Impact of the 2014 Suspension Agreement on sugar between the United States and Mexico
Troy G. Schmitz
Agricultural Economics, 2018, vol. 49, issue 1, 55-69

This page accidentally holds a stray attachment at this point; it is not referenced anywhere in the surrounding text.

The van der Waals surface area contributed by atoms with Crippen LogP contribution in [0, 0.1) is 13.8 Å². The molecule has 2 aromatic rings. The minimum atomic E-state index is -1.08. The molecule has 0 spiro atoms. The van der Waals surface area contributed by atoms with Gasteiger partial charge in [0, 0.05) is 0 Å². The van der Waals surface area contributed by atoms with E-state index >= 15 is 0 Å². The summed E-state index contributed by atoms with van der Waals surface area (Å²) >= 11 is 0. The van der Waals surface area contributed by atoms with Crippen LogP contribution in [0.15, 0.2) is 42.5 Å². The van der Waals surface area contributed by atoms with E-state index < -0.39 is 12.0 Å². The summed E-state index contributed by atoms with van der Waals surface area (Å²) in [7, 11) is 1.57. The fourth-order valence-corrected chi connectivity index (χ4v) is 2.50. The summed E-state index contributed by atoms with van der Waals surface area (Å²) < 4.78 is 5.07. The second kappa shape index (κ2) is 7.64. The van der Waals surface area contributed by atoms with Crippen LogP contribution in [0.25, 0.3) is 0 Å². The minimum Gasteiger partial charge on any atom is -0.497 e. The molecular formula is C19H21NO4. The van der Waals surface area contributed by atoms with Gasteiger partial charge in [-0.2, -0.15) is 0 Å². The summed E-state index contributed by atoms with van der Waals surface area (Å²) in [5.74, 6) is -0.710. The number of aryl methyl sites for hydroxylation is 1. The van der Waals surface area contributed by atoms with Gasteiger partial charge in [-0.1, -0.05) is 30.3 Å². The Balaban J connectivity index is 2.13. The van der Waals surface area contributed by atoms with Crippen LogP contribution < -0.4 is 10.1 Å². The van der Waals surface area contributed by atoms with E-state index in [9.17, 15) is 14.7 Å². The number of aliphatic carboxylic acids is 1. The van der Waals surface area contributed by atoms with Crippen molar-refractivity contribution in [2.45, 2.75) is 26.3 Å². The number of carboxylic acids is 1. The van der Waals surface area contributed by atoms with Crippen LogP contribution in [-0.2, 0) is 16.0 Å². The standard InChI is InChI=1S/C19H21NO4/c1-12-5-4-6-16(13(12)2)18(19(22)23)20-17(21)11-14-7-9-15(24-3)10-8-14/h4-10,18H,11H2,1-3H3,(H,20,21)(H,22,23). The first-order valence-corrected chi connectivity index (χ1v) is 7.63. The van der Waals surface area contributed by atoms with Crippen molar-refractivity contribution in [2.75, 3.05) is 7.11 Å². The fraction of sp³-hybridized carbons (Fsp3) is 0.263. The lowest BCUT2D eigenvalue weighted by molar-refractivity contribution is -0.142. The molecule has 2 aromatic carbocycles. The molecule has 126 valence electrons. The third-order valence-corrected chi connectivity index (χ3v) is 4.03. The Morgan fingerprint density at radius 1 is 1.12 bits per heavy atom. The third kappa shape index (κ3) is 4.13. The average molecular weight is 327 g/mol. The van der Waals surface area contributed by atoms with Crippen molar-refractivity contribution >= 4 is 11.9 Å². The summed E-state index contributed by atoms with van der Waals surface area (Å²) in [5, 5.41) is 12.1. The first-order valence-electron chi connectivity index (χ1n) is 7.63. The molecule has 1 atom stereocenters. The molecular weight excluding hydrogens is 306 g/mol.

In December 2014, the U.S. and Mexico agreed to a suspension agreement that set a $22.25/cwt import price floor on U.S. sugar imports from Mexico. A partial equilibrium trade model was developed to estimate the economic impact the agreement would have had if it had been in effect from 2008 to 2014. In years when the price floor would have been binding, on average, U.S. producers would have gained $138 million and Mexican producers would have lost $218 million. However, total Mexican welfare would have actually increased by $11.5 million. Furthermore, the average price floor that would have maximized total Mexican welfare over that period is $22.76/cwt. Also, under certain supply and demand elasticity conditions, the average price floor that would have maximized joint U.S. and Mexican producer welfare over that period is $21.91/cwt. The latter two estimates are both close to the actual price floor agreed to in the 2014 Suspension Agreement.
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